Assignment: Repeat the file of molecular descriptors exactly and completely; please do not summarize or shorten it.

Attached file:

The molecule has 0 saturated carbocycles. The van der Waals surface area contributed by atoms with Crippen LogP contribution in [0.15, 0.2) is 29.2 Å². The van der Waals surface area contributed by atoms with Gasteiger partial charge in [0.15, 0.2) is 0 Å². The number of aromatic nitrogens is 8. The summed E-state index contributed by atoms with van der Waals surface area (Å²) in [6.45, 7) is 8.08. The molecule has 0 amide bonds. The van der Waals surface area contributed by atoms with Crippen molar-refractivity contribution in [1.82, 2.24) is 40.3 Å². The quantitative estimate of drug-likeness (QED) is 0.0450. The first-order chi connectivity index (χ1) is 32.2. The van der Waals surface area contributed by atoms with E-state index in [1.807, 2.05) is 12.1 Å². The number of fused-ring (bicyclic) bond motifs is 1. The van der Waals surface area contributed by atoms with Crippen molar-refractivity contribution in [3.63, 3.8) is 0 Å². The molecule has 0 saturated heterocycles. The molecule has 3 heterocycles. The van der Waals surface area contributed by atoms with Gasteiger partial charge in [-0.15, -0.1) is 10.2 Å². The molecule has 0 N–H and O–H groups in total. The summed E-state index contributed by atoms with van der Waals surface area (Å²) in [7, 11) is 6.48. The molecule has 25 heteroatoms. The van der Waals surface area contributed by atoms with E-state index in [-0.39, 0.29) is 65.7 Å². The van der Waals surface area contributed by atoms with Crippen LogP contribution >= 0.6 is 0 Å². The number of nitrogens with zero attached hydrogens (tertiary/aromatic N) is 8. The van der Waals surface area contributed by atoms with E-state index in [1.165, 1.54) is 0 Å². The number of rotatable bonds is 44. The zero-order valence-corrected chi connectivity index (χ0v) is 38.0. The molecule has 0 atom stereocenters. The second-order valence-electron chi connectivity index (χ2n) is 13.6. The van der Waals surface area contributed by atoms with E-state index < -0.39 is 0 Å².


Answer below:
The molecule has 0 saturated carbocycles. The van der Waals surface area contributed by atoms with Crippen LogP contribution in [0.15, 0.2) is 29.2 Å². The van der Waals surface area contributed by atoms with Gasteiger partial charge in [0.15, 0.2) is 0 Å². The number of aromatic nitrogens is 8. The summed E-state index contributed by atoms with van der Waals surface area (Å²) in [6.45, 7) is 8.08. The molecule has 0 amide bonds. The van der Waals surface area contributed by atoms with Crippen molar-refractivity contribution in [1.82, 2.24) is 40.3 Å². The quantitative estimate of drug-likeness (QED) is 0.0450. The first-order chi connectivity index (χ1) is 32.2. The van der Waals surface area contributed by atoms with E-state index in [1.807, 2.05) is 12.1 Å². The number of fused-ring (bicyclic) bond motifs is 1. The van der Waals surface area contributed by atoms with Crippen molar-refractivity contribution in [3.63, 3.8) is 0 Å². The molecule has 0 saturated heterocycles. The molecule has 3 heterocycles. The van der Waals surface area contributed by atoms with Gasteiger partial charge in [-0.15, -0.1) is 10.2 Å². The molecule has 0 N–H and O–H groups in total. The summed E-state index contributed by atoms with van der Waals surface area (Å²) in [7, 11) is 6.48. The molecule has 25 heteroatoms. The van der Waals surface area contributed by atoms with E-state index in [-0.39, 0.29) is 65.7 Å². The van der Waals surface area contributed by atoms with Crippen LogP contribution >= 0.6 is 0 Å². The number of nitrogens with zero attached hydrogens (tertiary/aromatic N) is 8. The van der Waals surface area contributed by atoms with E-state index in [1.165, 1.54) is 0 Å². The number of rotatable bonds is 44. The zero-order valence-corrected chi connectivity index (χ0v) is 38.0. The molecule has 0 atom stereocenters. The second-order valence-electron chi connectivity index (χ2n) is 13.6. The van der Waals surface area contributed by atoms with E-state index < -0.39 is 0 Å².